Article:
It’s 2017 and there are a lot of things to keep up, most of which require money. From the monthly Netflix payment to getting that coffee from Starbucks on your commute every morning. But there’s a new trend that’s popped up in the motor industry and it’s called premium fuel. You’ve probably seen it when you’re filling up your tank at the local petrol station. (It’s essentially the more expensive version of the fuel you’re putting your car.) People are buying into this trend and it’s not hard to see why with its claims that it can offer better fuel economy and keep your engine clean. But is it really worth the hype?
So, what is the difference between standard fuel and premium fuel? There are two main elements to this – the first one being the additive used in the premium fuel. These extra components are said to reduce friction and keep important parts of the engine clean. These then create a more efficient performance overall. The second part of what makes premium fuel different is the rating it has. The official rating for unleaded fuel is known as the octane rating. The rating shows how well the fuel resists pressure and premature ignition as it is compressed by the piston. And the official rating for diesel fuel is referred to as cetane – which can measure how quickly diesel fuel ignites under pressure.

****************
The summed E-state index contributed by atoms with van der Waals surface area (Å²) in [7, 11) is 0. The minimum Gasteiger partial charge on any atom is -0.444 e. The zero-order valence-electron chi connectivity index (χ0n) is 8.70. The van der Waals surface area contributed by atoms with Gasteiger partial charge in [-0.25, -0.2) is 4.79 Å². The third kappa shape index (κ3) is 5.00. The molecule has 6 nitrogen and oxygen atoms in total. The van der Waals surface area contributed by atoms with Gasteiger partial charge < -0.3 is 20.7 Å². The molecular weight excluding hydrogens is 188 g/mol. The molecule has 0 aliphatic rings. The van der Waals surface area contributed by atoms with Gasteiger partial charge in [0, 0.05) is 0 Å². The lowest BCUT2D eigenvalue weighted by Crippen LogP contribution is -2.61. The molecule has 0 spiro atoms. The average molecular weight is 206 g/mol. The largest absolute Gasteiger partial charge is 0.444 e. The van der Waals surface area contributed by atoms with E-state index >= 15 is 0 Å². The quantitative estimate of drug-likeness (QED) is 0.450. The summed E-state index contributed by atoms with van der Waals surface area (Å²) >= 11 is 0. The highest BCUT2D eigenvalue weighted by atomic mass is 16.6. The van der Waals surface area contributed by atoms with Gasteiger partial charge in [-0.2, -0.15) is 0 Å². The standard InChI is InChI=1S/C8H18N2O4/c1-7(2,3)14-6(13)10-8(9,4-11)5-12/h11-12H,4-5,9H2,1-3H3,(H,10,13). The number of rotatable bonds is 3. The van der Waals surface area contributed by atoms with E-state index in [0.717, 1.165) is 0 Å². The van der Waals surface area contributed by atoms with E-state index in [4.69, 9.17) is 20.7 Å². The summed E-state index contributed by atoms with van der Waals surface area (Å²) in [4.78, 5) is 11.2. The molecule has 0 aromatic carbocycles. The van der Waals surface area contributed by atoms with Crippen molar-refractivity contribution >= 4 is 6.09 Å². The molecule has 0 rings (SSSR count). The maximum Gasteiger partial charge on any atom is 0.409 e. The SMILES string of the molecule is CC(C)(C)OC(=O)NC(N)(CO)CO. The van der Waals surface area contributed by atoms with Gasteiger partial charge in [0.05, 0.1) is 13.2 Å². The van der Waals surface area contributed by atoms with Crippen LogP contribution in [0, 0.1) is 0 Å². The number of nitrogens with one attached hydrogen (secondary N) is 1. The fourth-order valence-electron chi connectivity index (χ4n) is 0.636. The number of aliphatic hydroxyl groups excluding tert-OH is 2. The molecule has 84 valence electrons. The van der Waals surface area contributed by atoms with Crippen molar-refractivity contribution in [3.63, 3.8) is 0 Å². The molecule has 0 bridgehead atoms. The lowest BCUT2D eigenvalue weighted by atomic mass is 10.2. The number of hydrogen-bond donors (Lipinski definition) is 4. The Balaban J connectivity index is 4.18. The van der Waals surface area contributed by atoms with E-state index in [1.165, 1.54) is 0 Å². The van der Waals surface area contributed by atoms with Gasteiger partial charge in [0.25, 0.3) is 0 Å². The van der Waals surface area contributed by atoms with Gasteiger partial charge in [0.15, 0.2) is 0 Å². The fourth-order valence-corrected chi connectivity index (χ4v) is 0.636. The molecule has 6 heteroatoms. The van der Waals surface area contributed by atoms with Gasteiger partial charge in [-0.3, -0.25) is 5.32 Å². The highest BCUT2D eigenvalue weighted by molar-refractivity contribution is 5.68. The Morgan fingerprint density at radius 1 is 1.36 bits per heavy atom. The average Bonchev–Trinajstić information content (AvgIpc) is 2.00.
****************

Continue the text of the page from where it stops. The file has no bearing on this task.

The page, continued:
Knowing which vehicles need premium fuel is fairly easy – it’s mostly petrol engines with a high compression ratio. This usually applies to engines fitted to high-performance vehicles which require premium unleaded fuel. If you’re unsure about whether your vehicle needs premium fuel or not you can check easily enough. Just look inside the fuel filler flap and read the stick that names the type of fuel (unleaded) – and the minimum octane (RON) needed. Standard fuel is about 95 RON and premium fuel is between 97 and 100 RON. If you can’t locate the sticker you can either refer to your vehicle’s handbook or contact the car manufacturer directly. The interesting part of this is that no car manufacturers have said that diesel engines need premium diesel fuels to run efficiently. So, if you own a diesel vehicle it’s entirely up to you on whether you make the investment in premium fuel.
In a study from September, the cost of a litre of standard petrol was £1.19 and premium petrol fuel was £1.29. If you were driving a Volkswagen Golf 1.4 TSI you’d be paying an extra fiver every time you filled up your tank. So, over 10,000 miles of driving you’d spend an extra £86 if you were using premium petrol fuel. When looking at the average price of a litre of standard diesel fuel in the UK it came to £1.20. While the premium diesel fuel came in at £1.33 per litre. So, if you had the humble Ford Focus 1.5 TDCi diesel which is a family favourite in the UK – you’d be spending nearly £6.90 more if you topped it up with premium fuel. And over a period of 10,000 miles, you’d be spending an extra £70.
So, the results really do speak for themselves! It’s generally a lot cheaper to go with standard fuel whether it’s petrol or diesel. And we’ve concluded that premium fuels are a waste of money unless your vehicle needs it to run! The reason for this is due to the fact that there’s no proven research that premium fuel can genuinely make a positive impact on the health of your vehicle.
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